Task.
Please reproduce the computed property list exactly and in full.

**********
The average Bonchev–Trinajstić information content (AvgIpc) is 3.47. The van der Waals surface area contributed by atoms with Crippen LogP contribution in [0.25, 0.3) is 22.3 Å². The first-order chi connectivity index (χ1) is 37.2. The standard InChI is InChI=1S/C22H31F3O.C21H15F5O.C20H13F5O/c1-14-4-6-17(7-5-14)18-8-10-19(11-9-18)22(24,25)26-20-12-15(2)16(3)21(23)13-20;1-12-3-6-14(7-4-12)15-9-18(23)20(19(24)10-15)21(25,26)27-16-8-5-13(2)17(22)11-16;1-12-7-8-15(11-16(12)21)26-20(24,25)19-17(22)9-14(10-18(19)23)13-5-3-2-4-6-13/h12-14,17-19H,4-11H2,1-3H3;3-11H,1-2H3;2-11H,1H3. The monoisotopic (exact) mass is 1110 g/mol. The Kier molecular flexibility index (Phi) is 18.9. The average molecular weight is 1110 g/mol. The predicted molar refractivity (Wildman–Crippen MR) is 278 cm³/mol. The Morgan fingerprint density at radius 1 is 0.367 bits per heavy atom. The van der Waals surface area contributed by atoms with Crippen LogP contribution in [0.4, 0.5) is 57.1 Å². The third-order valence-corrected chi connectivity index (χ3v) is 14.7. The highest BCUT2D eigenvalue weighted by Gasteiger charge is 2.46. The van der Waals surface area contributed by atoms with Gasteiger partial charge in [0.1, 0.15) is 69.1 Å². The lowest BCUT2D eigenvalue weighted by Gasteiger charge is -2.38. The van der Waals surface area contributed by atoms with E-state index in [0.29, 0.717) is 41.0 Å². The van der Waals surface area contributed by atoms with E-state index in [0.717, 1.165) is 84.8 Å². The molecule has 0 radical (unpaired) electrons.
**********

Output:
The average Bonchev–Trinajstić information content (AvgIpc) is 3.47. The van der Waals surface area contributed by atoms with Crippen LogP contribution in [0.25, 0.3) is 22.3 Å². The first-order chi connectivity index (χ1) is 37.2. The standard InChI is InChI=1S/C22H31F3O.C21H15F5O.C20H13F5O/c1-14-4-6-17(7-5-14)18-8-10-19(11-9-18)22(24,25)26-20-12-15(2)16(3)21(23)13-20;1-12-3-6-14(7-4-12)15-9-18(23)20(19(24)10-15)21(25,26)27-16-8-5-13(2)17(22)11-16;1-12-7-8-15(11-16(12)21)26-20(24,25)19-17(22)9-14(10-18(19)23)13-5-3-2-4-6-13/h12-14,17-19H,4-11H2,1-3H3;3-11H,1-2H3;2-11H,1H3. The monoisotopic (exact) mass is 1110 g/mol. The Kier molecular flexibility index (Phi) is 18.9. The average molecular weight is 1110 g/mol. The predicted molar refractivity (Wildman–Crippen MR) is 278 cm³/mol. The Morgan fingerprint density at radius 1 is 0.367 bits per heavy atom. The van der Waals surface area contributed by atoms with Crippen LogP contribution in [0.4, 0.5) is 57.1 Å². The third-order valence-corrected chi connectivity index (χ3v) is 14.7. The highest BCUT2D eigenvalue weighted by Gasteiger charge is 2.46. The van der Waals surface area contributed by atoms with Gasteiger partial charge in [0.1, 0.15) is 69.1 Å². The lowest BCUT2D eigenvalue weighted by Gasteiger charge is -2.38. The van der Waals surface area contributed by atoms with E-state index in [0.29, 0.717) is 41.0 Å². The van der Waals surface area contributed by atoms with E-state index in [0.717, 1.165) is 84.8 Å². The molecule has 0 radical (unpaired) electrons.